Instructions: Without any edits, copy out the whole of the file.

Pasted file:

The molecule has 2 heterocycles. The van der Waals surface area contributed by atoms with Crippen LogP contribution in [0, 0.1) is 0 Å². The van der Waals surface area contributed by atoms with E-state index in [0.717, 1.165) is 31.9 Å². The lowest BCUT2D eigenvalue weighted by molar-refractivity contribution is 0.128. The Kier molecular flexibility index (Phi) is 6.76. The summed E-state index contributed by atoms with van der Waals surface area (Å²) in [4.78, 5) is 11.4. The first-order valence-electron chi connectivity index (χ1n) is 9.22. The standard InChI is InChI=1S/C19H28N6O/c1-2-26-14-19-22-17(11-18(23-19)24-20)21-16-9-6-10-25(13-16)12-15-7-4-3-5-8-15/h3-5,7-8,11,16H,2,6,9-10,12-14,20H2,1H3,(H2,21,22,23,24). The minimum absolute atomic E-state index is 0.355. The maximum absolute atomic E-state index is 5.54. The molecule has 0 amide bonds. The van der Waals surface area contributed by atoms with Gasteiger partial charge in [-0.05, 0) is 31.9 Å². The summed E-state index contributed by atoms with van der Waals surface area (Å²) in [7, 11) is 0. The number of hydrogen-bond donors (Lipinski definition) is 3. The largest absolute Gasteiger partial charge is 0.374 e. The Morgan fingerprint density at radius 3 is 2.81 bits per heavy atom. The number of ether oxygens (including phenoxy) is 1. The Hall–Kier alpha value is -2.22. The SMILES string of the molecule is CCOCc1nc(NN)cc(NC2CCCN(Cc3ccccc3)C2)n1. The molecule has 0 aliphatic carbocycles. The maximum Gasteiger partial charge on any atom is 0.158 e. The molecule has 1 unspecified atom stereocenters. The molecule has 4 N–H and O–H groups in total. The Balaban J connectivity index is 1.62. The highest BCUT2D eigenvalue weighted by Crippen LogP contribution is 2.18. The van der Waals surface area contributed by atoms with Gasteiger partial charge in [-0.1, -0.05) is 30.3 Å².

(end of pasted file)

The molecule has 2 heterocycles. The van der Waals surface area contributed by atoms with Crippen LogP contribution in [0, 0.1) is 0 Å². The van der Waals surface area contributed by atoms with E-state index in [0.717, 1.165) is 31.9 Å². The lowest BCUT2D eigenvalue weighted by molar-refractivity contribution is 0.128. The Kier molecular flexibility index (Phi) is 6.76. The summed E-state index contributed by atoms with van der Waals surface area (Å²) in [4.78, 5) is 11.4. The first-order valence-electron chi connectivity index (χ1n) is 9.22. The standard InChI is InChI=1S/C19H28N6O/c1-2-26-14-19-22-17(11-18(23-19)24-20)21-16-9-6-10-25(13-16)12-15-7-4-3-5-8-15/h3-5,7-8,11,16H,2,6,9-10,12-14,20H2,1H3,(H2,21,22,23,24). The minimum absolute atomic E-state index is 0.355. The maximum absolute atomic E-state index is 5.54. The molecule has 0 amide bonds. The van der Waals surface area contributed by atoms with Gasteiger partial charge in [-0.05, 0) is 31.9 Å². The summed E-state index contributed by atoms with van der Waals surface area (Å²) in [7, 11) is 0. The number of hydrogen-bond donors (Lipinski definition) is 3. The largest absolute Gasteiger partial charge is 0.374 e. The Morgan fingerprint density at radius 3 is 2.81 bits per heavy atom. The number of ether oxygens (including phenoxy) is 1. The Hall–Kier alpha value is -2.22. The SMILES string of the molecule is CCOCc1nc(NN)cc(NC2CCCN(Cc3ccccc3)C2)n1. The molecule has 0 aliphatic carbocycles. The maximum Gasteiger partial charge on any atom is 0.158 e. The molecule has 1 unspecified atom stereocenters. The molecule has 4 N–H and O–H groups in total. The Balaban J connectivity index is 1.62. The highest BCUT2D eigenvalue weighted by Crippen LogP contribution is 2.18. The van der Waals surface area contributed by atoms with Gasteiger partial charge in [-0.1, -0.05) is 30.3 Å².